SR studies explored the effect of parental fear/ anxiety expressions on infants' reactions to ambiguous stimuli (most often strangers, ambiguous toys, or a visual cliff) to shed light on early nonverbal transmission of fear/anxiety and avoidance in typical development, de Rosnay and colleagues compared the effect of maternal anxious (trained) versus nonanxious signals to strangers in a SR paradigm.30 In this paradigm, a stranger engages the parent in an interaction while the child observes the interaction. Next, the stranger gradually approaches the infant and picks him/her up. Temperamentally inhibited infants who witnessed their mothers react in an anxious (vs nonanxious) way to strangers were found to be more fearful and avoidant during their subsequent interaction with strangers. In their famous visual cliff experiment, Sorce and colleagues demonstrated that none of the infants dared to cross to the deep end of a visual cliff when parents expressed fear in this situation, whereas most children crossed following their parents' happy facial expressions.35 Rosen and colleagues showed that infants are less eager to interact with novel toys when their parents react with fear (vs joy).36 Taken together, evidence supports a causal effect of parental anxious/fearful signals on child acquisition of fear/anxiety and avoidance of ambiguity, across the domains of social and situational anxiety in typical development at the end of the first year.

From toddlerhood onwards, relatively less is known on observational learning of fear and avoidance of ambiguity from parents. Gerull and Rapee compared toddlers' reactions to fear-relevant objects (a rubber snake and spider) when mothers expressed negative (fear-disgust) versus positive (happy-encouraging) emotions.37 Toddlers showed more fear and avoidance of toys paired with the maternal negative emotions. Dubi and colleagues replicated this finding, also showing that child temperament does not moderate the influence of maternal verbal threat expressions on a child's behavior.38 Dunne and Askew39 investigated modeling of fear of unknown animals in an experimental paradigm where 6- to 10-year-olds were presented with pictures of maternal happy (vs fearful) facial expressions paired with novel animals. Children reported stronger fear of novel animals that were paired with the mother's fearful (vs happy) face. In a study investigating observational learning of panicrelevant escape and avoidance from parents, Bunaciu and colleagues used an experimental paradigm where 12-year-old female adolescents observed their parent performing a hyperventilation exercise.40 In one condition, the parent completed the exercise; in the other, he/she modeled escape by discontinuing it. The findings revealed that participants who watched their parents quit the exercise themselves quit the hyperventilation exercise earlier. To summarize, the available evidence from community samples in infancy and childhood years reveal a causal influence of parental fearful and avoidant signals in the acquisition of fear, anxiety, and avoidance across the domains of situational and physical anxiety.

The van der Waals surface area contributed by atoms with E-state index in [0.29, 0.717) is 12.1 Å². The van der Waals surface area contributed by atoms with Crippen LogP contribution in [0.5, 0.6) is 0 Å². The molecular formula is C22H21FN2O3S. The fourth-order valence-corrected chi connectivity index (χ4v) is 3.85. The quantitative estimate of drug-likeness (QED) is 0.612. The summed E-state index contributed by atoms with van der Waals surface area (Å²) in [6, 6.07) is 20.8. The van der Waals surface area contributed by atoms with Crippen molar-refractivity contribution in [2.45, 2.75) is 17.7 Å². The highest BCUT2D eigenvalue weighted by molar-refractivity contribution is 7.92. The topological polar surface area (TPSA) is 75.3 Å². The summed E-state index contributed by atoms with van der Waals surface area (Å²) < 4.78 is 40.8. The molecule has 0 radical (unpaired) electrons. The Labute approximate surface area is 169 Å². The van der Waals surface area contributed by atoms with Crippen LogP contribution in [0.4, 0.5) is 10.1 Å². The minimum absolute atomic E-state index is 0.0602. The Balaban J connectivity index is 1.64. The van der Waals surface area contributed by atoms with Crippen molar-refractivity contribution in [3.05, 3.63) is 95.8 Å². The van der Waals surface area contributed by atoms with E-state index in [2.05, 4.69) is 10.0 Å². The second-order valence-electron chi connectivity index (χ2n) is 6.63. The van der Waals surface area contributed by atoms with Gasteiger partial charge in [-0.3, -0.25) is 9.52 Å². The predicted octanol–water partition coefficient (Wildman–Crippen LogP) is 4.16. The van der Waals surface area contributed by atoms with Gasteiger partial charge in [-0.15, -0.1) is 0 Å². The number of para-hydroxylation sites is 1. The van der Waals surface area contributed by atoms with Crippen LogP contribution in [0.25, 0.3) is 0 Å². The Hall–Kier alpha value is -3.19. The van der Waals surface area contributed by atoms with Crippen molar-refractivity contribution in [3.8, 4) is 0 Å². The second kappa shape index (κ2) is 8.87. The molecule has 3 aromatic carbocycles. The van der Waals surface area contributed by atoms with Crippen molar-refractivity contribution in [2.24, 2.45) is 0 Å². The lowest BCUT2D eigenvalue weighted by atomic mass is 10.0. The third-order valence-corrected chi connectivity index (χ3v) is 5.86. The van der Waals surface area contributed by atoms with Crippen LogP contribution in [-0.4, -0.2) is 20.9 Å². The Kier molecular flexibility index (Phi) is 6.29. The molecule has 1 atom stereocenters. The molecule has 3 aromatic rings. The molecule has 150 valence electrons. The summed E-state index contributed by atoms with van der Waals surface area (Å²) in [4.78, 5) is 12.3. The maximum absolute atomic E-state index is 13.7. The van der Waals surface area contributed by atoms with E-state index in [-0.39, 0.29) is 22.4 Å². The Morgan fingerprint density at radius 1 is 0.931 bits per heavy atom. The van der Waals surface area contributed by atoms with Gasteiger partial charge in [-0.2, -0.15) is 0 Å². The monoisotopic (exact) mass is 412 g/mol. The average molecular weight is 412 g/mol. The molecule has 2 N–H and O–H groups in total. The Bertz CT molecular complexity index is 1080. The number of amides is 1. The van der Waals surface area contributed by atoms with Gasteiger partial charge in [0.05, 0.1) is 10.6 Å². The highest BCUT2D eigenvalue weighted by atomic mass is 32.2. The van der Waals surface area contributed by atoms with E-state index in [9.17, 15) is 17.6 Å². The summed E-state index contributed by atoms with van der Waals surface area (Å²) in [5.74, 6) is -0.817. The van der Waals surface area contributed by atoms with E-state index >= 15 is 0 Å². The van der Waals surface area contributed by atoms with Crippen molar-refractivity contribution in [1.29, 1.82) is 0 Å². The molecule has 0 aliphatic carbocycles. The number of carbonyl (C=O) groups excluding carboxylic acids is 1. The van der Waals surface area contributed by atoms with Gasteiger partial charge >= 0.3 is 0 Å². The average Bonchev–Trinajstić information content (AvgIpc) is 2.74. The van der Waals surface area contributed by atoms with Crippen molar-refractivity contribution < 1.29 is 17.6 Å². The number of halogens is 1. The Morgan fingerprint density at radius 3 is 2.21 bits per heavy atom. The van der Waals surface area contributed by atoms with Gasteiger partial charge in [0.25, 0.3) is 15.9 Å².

Murray and colleagues proposed that the emergence of SR and stranger anxiety at the end of infancy may mark a sensitive period for the parent-to-child transmission of social anxiety.31 In a longitudinal comparison between infants of parents with versus without social anxiety disorder (SAD) in the stranger SR paradigm, they demonstrated that temperamentally inhibited children of socially anxious mothers become increasingly avoidant of strangers from 10 to 14 months, possibly as a result of exposure to parental expressions of anxiety. In a later replication and extension of this paradigm, Aktar and colleagues tested this direct link between parental expressions of anxiety and children's fear/ avoidance in a longitudinal design.29 Similar to earlier evidence,30,31 direct links were found between more expressed anxiety in parents and more avoidance of novel stimuli in temperamentally inhibited children across social (a stranger) and nonsocial (a robot) SR contexts.29 The findings revealed that how much parents express anxiety matters, rather than their lifetime anxiety diagnoses. To summarize, the findings consistently reveal that observational learning from parental expressions of anxiety in infancy may lead to increased avoidance of ambiguity, especially in temperamentally fearful children of parents with anxiety disorders.

The findings from Aktar and colleagues30,31 constitute the only longitudinal evidence available that extended the study of observational learning beyond infancy to study the parent-to-child transmission of anxiety in parents with (vs without) anxiety disorders.41,42 In contrast to experimental studies (summarized above) revealing a causal influence of parental anxiety signals when children encounter an unknown stimulus (like a novel animal), findings after infancy from this sample reveal that parental expressions of anxiety no longer directly predict a child's reactions in response to strangers and mechanical robots. Nevertheless, the longitudinal investigation of SR processes in this sample41,42 revealed significant longitudinal links between more expressed anxiety in parents and more fear/avoidance in children in the period between infancy and early childhood, but only in the case of additional vulnerabilities resulting from an inhibited temperament or from severe anxiety disorders in parents.41,42 Taken together, findings suggest that observational learning from parents' earlier expressions of anxiety in SR situations may have immediate effects on a child's anxious/avoidant behaviors in infancy, and prolonged effects on later child behavior.